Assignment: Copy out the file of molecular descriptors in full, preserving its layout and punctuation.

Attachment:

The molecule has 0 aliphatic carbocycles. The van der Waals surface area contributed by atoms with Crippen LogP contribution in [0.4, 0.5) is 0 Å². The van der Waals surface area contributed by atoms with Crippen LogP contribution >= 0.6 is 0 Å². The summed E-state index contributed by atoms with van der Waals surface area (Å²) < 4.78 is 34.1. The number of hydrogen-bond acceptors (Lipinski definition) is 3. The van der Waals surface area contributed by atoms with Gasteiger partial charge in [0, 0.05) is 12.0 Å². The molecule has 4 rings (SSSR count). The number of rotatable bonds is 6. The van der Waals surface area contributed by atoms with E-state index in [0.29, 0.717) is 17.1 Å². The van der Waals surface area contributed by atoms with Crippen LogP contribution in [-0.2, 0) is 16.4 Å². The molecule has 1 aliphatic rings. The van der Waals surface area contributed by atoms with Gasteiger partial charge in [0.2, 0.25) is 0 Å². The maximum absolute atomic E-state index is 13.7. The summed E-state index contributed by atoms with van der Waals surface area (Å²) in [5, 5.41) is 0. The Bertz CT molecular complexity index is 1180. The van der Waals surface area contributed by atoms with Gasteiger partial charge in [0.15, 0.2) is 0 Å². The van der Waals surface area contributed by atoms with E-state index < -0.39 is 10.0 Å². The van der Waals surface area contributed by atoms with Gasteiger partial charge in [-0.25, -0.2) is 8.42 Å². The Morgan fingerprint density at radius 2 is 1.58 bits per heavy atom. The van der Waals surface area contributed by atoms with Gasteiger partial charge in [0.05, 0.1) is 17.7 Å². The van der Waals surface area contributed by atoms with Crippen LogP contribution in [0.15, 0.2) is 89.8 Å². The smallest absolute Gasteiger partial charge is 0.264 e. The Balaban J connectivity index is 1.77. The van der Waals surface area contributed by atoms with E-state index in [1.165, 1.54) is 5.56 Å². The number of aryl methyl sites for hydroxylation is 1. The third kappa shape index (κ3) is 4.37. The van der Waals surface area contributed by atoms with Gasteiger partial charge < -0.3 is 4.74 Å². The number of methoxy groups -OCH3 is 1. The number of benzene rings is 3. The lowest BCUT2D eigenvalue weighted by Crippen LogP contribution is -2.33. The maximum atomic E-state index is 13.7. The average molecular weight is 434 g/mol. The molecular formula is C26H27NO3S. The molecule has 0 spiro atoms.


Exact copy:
The molecule has 0 aliphatic carbocycles. The van der Waals surface area contributed by atoms with Crippen LogP contribution in [0.4, 0.5) is 0 Å². The van der Waals surface area contributed by atoms with Crippen LogP contribution >= 0.6 is 0 Å². The summed E-state index contributed by atoms with van der Waals surface area (Å²) < 4.78 is 34.1. The number of hydrogen-bond acceptors (Lipinski definition) is 3. The van der Waals surface area contributed by atoms with Gasteiger partial charge in [0, 0.05) is 12.0 Å². The molecule has 4 rings (SSSR count). The number of rotatable bonds is 6. The van der Waals surface area contributed by atoms with E-state index in [0.29, 0.717) is 17.1 Å². The van der Waals surface area contributed by atoms with Crippen LogP contribution in [-0.2, 0) is 16.4 Å². The molecule has 1 aliphatic rings. The van der Waals surface area contributed by atoms with Gasteiger partial charge in [0.2, 0.25) is 0 Å². The maximum absolute atomic E-state index is 13.7. The summed E-state index contributed by atoms with van der Waals surface area (Å²) in [5, 5.41) is 0. The Bertz CT molecular complexity index is 1180. The van der Waals surface area contributed by atoms with Gasteiger partial charge in [0.15, 0.2) is 0 Å². The van der Waals surface area contributed by atoms with E-state index < -0.39 is 10.0 Å². The van der Waals surface area contributed by atoms with Gasteiger partial charge in [-0.25, -0.2) is 8.42 Å². The Morgan fingerprint density at radius 2 is 1.58 bits per heavy atom. The van der Waals surface area contributed by atoms with Gasteiger partial charge in [0.05, 0.1) is 17.7 Å². The van der Waals surface area contributed by atoms with Crippen LogP contribution in [0.15, 0.2) is 89.8 Å². The smallest absolute Gasteiger partial charge is 0.264 e. The Balaban J connectivity index is 1.77. The van der Waals surface area contributed by atoms with E-state index in [1.165, 1.54) is 5.56 Å². The number of aryl methyl sites for hydroxylation is 1. The third kappa shape index (κ3) is 4.37. The van der Waals surface area contributed by atoms with Gasteiger partial charge < -0.3 is 4.74 Å². The number of methoxy groups -OCH3 is 1. The number of benzene rings is 3. The lowest BCUT2D eigenvalue weighted by Crippen LogP contribution is -2.33. The maximum atomic E-state index is 13.7. The average molecular weight is 434 g/mol. The molecular formula is C26H27NO3S. The molecule has 0 spiro atoms.